It’s been fun thus far and I can’t wait to see what happens next.  And I think you should do this too!  No, you don’t have to record your conversations like we are but I think Mark Suster was onto something when he says you should take 50 coffee meetings this next year.

John Cook

Chatting with John Cook of GeekWire during our Founders RAW conversation.

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Ask The Right Question At The Right Time

There are certain moments, typically in business development conversations, when you sense the entire future of your company is resting on that exact moment in time.  You realize what you say next will either result in an affirmative commitment to your company or a “thanks but no thanks” response.

I just had one of those and boy and I glad I knew it was happening.

The conversation was with a self-identified skeptic for which they were asking why they should consider working with Seconds.  This individual was very cordial and nice, yet opened the conversation with an obvious “you’re behind the 8-ball” tone.  It was up to me to unravel where they were coming from, identify where we fill the gaps and bring them to a point where they wanted to work with us.

I learned (or maybe realized) a few lessons as we were working our way through the conversation towards an agreement.

1.  No is easier than yes

People are naturally programmed to say no.  You must work towards the yes, which requires taking that person on a journey through why they are better off with your solution than not.  Saying yes requires one to actually commit to something.  Saying no requires no commitment, thus it is the easier option.  Remember, most people are commitment phobes and would rather say no than have to stick to a commitment.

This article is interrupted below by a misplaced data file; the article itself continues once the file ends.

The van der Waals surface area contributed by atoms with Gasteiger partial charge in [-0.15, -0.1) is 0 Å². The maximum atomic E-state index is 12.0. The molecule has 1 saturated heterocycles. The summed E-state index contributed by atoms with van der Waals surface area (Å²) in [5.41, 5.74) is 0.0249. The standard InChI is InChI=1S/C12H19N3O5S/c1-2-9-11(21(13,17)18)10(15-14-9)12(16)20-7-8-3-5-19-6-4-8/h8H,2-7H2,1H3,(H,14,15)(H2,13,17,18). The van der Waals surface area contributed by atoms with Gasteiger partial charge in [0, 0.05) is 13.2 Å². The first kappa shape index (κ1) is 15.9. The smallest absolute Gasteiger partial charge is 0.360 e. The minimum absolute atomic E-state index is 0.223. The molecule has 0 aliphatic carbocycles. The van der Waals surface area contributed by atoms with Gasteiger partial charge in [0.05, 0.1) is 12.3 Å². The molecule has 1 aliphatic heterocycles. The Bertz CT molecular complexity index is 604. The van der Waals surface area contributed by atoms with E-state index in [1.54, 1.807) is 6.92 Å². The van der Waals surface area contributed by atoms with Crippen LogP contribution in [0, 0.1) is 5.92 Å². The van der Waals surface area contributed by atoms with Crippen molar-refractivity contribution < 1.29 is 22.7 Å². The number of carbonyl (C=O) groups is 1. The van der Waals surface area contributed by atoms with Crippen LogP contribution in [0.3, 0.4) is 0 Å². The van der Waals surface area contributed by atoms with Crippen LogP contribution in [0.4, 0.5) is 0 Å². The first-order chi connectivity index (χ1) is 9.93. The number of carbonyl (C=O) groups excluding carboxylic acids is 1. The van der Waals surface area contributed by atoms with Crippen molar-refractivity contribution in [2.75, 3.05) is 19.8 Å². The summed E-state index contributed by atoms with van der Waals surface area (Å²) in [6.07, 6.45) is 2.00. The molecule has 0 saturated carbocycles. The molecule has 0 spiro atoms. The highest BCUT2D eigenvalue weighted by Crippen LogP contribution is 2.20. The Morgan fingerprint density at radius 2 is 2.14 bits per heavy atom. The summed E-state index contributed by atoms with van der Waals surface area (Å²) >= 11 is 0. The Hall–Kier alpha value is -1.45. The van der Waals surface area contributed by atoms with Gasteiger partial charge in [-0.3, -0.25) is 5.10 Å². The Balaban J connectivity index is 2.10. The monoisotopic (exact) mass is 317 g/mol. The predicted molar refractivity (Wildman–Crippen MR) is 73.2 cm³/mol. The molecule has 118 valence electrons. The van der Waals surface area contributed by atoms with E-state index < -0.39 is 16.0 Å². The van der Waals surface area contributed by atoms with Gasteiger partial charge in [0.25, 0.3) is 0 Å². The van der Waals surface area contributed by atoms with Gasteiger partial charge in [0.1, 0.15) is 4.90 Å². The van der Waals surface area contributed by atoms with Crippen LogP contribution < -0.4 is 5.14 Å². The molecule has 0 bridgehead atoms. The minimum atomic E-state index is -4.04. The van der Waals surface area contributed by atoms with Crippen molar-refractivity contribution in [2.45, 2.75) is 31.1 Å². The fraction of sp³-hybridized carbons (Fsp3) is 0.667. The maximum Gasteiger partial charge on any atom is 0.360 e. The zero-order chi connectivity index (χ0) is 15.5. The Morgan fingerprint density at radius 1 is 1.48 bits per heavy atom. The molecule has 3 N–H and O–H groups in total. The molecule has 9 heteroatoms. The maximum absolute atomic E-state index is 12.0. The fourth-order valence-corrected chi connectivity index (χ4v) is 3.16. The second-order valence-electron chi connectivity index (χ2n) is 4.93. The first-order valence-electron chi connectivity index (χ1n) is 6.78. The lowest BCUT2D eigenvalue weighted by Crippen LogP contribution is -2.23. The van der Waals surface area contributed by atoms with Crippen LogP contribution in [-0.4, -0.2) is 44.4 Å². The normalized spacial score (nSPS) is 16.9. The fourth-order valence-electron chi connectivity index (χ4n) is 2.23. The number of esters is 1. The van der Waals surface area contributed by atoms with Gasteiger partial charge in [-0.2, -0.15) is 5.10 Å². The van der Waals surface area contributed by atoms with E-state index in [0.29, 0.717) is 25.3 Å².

2.  Conversations turn with one question

As we worked through our conversation and they received answers to all their questions, it became apparent to me I needed to take control of the conversation if I was going to get a satisfactory outcome.  At one point they mentioned they were already working with a “somewhat similar” company, and asked why they should consider working with Seconds?  My response… “how’s that working out?” and then waited for the answer.  I followed up with “are they rolling out nationwide with your organization being the only organization involved, meaning your organization will be highlighted and singled out?”

At that moment, the conversation changed.  It became clear there was no logical reason for this person to say no and we started down a very positive brainstorm on how to make our partnership even better.

3.  People need to be led

What this really comes down to is the fact that most people just need to be led to a decision.  Since people are programmed to say no – even when yes is the better answer – they need to be led to understand why yes is the better answer.  This takes courage for sure, because going out on a limb and calling someone out can be risky, they might get upset and you might even lose the opportunity.  Yet, it may be the only way you earn a new customer or distribution partnership.

You can learn a lot from one conversation, next time pay attention to how you are handling the questions you are being asked.  You might just help them help you.